School’s positive approach

February 28 2014

STUDENTS at Fairfield High School have been trained by campaigning group Stonewall to help stamp out homophobic language and bullying.

STUDENTS at Fairfield High School have been trained by campaigning group Stonewall to help stamp out homophobic language and bullying.
The school has had links with Stonewall since 2011, when the actor Sir Ian McKellen visited to talk about the importance of an active and positive approach towards lesbian, gay, bisexual and transgendered people.
Now Fairfield is working with the charity to train "champions" against homophobia, who will ensure students have a voice in the school's messages on equality and diversity.
The inspection watchdog Ofsted last summer said that homophobic bullying was rare at Fairfield “because of the extremely inclusive approach of the school and the excellent relationships fostered between students”.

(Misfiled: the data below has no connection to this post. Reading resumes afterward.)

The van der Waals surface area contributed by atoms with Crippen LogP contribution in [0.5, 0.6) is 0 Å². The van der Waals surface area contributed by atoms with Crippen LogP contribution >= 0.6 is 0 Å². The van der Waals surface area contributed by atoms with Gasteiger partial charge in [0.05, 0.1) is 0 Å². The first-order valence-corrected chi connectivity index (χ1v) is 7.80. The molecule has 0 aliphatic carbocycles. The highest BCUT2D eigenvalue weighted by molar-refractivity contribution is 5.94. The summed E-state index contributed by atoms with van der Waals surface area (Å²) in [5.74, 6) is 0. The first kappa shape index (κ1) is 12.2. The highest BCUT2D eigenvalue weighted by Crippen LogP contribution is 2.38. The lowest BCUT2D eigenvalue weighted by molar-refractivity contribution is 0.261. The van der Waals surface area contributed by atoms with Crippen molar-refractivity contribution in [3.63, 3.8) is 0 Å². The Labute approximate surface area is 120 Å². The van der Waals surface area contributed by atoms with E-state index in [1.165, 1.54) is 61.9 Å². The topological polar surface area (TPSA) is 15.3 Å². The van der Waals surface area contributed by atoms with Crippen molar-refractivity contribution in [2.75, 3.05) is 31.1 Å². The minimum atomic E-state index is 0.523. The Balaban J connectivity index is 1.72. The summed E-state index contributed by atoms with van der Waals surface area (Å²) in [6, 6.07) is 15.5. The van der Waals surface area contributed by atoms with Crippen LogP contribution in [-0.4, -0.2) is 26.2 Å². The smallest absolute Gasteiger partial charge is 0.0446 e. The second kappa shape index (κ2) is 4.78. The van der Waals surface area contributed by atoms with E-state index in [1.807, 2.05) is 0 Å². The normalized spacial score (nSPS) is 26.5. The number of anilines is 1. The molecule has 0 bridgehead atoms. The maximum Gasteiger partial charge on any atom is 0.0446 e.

The students who took part in the training were Bill Chappell, Holly Barber, Neil Tyldesley, Sabrina Sheekh, Ella Falk, Archie Booth, Alex Gosmore, Spike Rees, Leon Kelham-Mahon, Miranda Donohue, Oona Kendall.
Teacher Lee Mead said: "The students were a credit to themselves and Fairfield High School. They are working passionately on some ideas and projects they are going to run in our school."
Stonewall says that 90 percent of UK secondary school teachers say pupils in their schools are bullied, harassed or called names for being – or perceived to be – lesbian, gay or bisexual. Three quarters of gay pupils report experiencing verbal abuse and almost three-in-ten report being physically bullied.?
But over the past five years, the proportion of gay pupils who report that their schools take homophobic bullying seriously has increased markedly while the number of gay pupils who feel unable to speak out about being bullied has declined.??